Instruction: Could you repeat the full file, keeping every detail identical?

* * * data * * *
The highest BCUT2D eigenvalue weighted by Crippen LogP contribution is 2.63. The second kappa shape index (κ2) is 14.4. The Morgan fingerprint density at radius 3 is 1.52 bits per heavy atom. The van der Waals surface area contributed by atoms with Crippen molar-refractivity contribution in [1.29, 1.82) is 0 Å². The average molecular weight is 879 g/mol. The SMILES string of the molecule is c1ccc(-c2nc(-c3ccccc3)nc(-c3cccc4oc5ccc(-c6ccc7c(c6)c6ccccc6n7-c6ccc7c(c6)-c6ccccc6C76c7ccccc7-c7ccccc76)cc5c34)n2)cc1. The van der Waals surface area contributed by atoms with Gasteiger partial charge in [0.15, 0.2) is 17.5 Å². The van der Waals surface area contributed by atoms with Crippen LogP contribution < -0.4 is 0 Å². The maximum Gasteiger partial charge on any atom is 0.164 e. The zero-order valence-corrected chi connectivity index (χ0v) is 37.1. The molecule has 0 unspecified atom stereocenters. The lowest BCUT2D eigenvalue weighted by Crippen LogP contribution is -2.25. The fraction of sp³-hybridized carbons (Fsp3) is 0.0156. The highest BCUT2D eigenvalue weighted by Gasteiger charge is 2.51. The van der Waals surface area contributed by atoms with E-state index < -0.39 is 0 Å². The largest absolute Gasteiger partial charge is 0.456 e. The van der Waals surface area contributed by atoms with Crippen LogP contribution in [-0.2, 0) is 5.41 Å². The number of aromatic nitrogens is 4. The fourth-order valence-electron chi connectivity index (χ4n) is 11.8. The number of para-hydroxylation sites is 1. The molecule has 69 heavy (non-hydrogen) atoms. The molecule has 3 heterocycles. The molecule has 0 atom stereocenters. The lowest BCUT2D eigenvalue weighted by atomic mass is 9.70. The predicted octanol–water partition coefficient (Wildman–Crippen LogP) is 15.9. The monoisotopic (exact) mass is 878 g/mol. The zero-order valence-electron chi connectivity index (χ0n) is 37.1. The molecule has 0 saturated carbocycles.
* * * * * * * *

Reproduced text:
The highest BCUT2D eigenvalue weighted by Crippen LogP contribution is 2.63. The second kappa shape index (κ2) is 14.4. The Morgan fingerprint density at radius 3 is 1.52 bits per heavy atom. The van der Waals surface area contributed by atoms with Crippen molar-refractivity contribution in [1.29, 1.82) is 0 Å². The average molecular weight is 879 g/mol. The SMILES string of the molecule is c1ccc(-c2nc(-c3ccccc3)nc(-c3cccc4oc5ccc(-c6ccc7c(c6)c6ccccc6n7-c6ccc7c(c6)-c6ccccc6C76c7ccccc7-c7ccccc76)cc5c34)n2)cc1. The van der Waals surface area contributed by atoms with Gasteiger partial charge in [0.15, 0.2) is 17.5 Å². The van der Waals surface area contributed by atoms with Crippen LogP contribution < -0.4 is 0 Å². The maximum Gasteiger partial charge on any atom is 0.164 e. The zero-order valence-corrected chi connectivity index (χ0v) is 37.1. The molecule has 0 unspecified atom stereocenters. The lowest BCUT2D eigenvalue weighted by Crippen LogP contribution is -2.25. The fraction of sp³-hybridized carbons (Fsp3) is 0.0156. The highest BCUT2D eigenvalue weighted by Gasteiger charge is 2.51. The van der Waals surface area contributed by atoms with E-state index < -0.39 is 0 Å². The largest absolute Gasteiger partial charge is 0.456 e. The van der Waals surface area contributed by atoms with Crippen LogP contribution in [-0.2, 0) is 5.41 Å². The number of aromatic nitrogens is 4. The fourth-order valence-electron chi connectivity index (χ4n) is 11.8. The number of para-hydroxylation sites is 1. The molecule has 69 heavy (non-hydrogen) atoms. The molecule has 3 heterocycles. The molecule has 0 atom stereocenters. The lowest BCUT2D eigenvalue weighted by atomic mass is 9.70. The predicted octanol–water partition coefficient (Wildman–Crippen LogP) is 15.9. The monoisotopic (exact) mass is 878 g/mol. The zero-order valence-electron chi connectivity index (χ0n) is 37.1. The molecule has 0 saturated carbocycles.